Betti’s Lumpectomy: Surgery to Remove Growth on 11-Year-Old Rottweiler

Betti enjoying a summer day on the grass, 2014.
Betti enjoying a summer day on the grass, 2014.

This morning I dropped my dog off at the veterinarian to have a melanoma-type lump removed from her side. Right now I’m waiting to call and see how she’s doing (in the next half hour). These things are always stressful. The lump will be tested for cancer as she has another internal lump on her chest below her neck. If only our pets could live longer.

My little Betti Boo is 11 years old as of July 2014. When I found her she was 14 months old. I can’t say I recall exactly how I found her, but I was looking for a young rescue rottweiler at the time. Someone had referred me to a breeder of German rottweilers who had a couple of dogs that were unwanted. The story went that Betti had been purchased for $1300 and then the people who bought her kept her outside, unsocialized and didn’t care for her health well. This was obvious. My late boyfriend Au and I drove across Washington State, starting out early morning and taking a route from east to west traveling north and then through a high mountain pass near the Canada border called Highway 20. Our destination was a tiny town in the west foothills of the North Cascades mountains called Sedro Woolley.

How could we resist Betti's adorable face? This photo was taken in 2004 when Betti was 14 months old and we'd just brought her home.
How could we resist Betti’s adorable face? This photo was taken in 2004 when Betti was 14 months old and we’d just brought her home.

When we arrived and first saw Betti, she was so pitiful: ribcage showing, timid as a wild animal and she had a terrible smell coming from her body somewhere. The smell so raunchy it made me want to gag. But, I knew she couldn’t stay like this no matter what her true story was. We put her in the car where she hunkered in the corner, so rigid her body stood erect as if she were a person sitting in the back seat, leaning against the armrest in the door. She stayed like that all the way home, though we stopped in Seattle to get her a collar and leash seeing as how she was so skittish we were afraid she would bolt if we opened the door.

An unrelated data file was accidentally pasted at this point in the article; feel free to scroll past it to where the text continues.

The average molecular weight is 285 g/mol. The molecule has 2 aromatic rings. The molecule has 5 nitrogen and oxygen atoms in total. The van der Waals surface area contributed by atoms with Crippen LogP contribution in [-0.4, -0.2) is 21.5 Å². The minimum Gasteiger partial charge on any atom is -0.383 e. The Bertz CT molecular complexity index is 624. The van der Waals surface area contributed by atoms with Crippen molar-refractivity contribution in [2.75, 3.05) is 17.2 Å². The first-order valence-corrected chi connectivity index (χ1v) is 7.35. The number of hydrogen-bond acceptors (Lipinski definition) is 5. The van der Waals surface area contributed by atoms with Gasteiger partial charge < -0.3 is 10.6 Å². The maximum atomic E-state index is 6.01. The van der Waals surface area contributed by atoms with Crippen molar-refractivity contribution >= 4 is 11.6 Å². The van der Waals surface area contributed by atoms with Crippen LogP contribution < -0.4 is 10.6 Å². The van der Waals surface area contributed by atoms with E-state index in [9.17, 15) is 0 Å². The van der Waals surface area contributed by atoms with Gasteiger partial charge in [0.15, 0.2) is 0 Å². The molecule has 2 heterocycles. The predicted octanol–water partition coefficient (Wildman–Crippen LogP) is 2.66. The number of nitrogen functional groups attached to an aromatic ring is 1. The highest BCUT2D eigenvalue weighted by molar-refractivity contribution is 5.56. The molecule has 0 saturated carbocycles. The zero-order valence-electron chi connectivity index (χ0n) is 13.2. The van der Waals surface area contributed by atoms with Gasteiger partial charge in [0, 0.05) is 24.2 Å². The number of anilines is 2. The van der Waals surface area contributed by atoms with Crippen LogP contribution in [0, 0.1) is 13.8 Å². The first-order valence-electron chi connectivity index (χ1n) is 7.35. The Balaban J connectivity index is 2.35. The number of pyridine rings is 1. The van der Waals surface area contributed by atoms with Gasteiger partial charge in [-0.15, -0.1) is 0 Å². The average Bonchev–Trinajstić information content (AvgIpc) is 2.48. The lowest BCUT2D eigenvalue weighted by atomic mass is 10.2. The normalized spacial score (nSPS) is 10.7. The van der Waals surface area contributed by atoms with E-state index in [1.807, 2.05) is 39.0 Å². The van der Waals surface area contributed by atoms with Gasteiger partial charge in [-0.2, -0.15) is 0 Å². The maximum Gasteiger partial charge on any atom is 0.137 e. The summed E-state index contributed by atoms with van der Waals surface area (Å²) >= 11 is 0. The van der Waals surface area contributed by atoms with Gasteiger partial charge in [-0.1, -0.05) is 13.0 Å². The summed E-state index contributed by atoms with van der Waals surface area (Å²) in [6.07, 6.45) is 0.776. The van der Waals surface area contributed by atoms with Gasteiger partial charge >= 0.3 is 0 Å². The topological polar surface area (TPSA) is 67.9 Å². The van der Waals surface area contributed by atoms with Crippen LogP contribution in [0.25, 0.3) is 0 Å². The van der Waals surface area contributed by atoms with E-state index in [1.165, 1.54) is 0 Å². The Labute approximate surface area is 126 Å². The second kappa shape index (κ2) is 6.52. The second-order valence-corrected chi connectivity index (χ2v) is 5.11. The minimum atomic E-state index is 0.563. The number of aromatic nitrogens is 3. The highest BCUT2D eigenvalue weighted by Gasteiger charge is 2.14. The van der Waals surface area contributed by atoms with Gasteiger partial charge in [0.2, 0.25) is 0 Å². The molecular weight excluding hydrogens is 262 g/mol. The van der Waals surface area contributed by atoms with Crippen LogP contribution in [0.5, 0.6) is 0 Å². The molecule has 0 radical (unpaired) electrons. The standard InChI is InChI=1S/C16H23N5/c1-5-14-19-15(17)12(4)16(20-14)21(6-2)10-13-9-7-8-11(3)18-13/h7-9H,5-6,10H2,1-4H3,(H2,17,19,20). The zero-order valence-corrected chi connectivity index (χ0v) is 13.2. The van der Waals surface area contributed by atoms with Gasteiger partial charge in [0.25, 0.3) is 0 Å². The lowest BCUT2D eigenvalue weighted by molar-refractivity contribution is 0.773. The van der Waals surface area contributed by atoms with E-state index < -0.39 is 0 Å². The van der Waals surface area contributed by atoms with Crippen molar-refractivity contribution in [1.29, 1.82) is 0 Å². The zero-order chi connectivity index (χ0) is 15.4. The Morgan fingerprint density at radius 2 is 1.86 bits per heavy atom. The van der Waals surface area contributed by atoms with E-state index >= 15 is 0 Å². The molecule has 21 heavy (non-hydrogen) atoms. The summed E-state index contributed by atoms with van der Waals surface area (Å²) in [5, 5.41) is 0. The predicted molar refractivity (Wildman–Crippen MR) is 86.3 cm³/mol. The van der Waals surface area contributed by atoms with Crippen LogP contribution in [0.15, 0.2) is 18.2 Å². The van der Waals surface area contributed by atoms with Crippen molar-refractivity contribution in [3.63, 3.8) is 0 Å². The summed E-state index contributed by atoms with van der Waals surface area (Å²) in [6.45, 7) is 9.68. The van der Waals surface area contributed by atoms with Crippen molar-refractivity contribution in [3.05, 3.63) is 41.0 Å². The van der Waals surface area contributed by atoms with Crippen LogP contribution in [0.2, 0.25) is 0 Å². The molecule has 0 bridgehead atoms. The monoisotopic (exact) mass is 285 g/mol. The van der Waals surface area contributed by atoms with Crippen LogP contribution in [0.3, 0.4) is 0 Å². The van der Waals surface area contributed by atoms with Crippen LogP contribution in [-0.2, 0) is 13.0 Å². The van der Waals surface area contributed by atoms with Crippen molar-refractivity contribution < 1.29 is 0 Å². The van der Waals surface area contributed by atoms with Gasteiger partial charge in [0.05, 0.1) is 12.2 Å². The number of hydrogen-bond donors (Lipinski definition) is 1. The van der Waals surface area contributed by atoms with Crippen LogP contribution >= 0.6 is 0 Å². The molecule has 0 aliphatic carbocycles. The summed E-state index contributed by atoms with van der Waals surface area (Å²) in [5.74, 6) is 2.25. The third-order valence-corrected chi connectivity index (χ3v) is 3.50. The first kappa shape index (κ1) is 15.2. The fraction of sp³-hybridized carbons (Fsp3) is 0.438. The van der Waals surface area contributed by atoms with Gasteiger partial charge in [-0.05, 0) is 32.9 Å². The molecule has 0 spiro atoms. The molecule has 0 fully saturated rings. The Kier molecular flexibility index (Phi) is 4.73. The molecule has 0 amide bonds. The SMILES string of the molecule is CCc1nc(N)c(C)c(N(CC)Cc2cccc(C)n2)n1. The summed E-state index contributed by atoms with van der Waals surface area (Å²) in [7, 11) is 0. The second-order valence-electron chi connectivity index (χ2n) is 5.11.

We went right home that evening. Just one round trip around Washington. At first Betti was afraid of everything and she leaked urine a lot. We introduced her to our two older dogs, Greta and Lou, and she tried to play with them, though Greta was quite grumpy. I quickly enrolled Betti in socialization classes, because she was special needs. I remember the dog trainer telling me that as timid as Betti was, she could see a prima donna in there waiting to come out. I didn’t see that yet.

Each time I left the house, my boyfriend had to pick Betti up and carry her to the car. When I came home, he had to carry her from the car into the house. If we went to the veterinarian, she had to be carried from the car to the inside and vice versa. Otherwise she would hunker in a corner and tremble. Many veterinary visits were necessary to treat her and her illnesses took around two years to diagnose and cure. A lot of her trouble was due to malnutrition. She also suffered from crystals in her urine and urinary incontinence, which finally cleared up. At first I thought she was difficult to house train. Her ears were infected with yeast. Poor little girl.

My old girl, Greta who passed away at 9 years old of osteosarcoma.
My old girl, Greta, who passed away at 9 years old of osteosarcoma.

One time I took her for a walk along the paved Centennial Trail. We were not three hundred feet from the car down the trail when Betti decided to lie down on the pavement and refuse to move. I remember thinking, O crap! What on earth am I going to do now? Even though she was still only about sixty-five pounds (she was probably fifty-something when we got her) and not completely well yet, I couldn’t lift her. I imagined we’d be standing there for hours. I had to think of something.

The idea came to me that perhaps she didn’t feel safe on the concrete as the path was raised up and I could see how an animal would find that exposure intimidating, so I beckoned her down into a grassy ditch along the trail and voila!, we were on our way back to the car.

Everywhere we went those first few months many people would comment or stop us to ask what was wrong with her and I’d repeat the story of how she was rescued malnourished and ill. She was so skinny and timid. But both the dog trainers and I came to the conclusion that she hadn’t been abused, only neglected.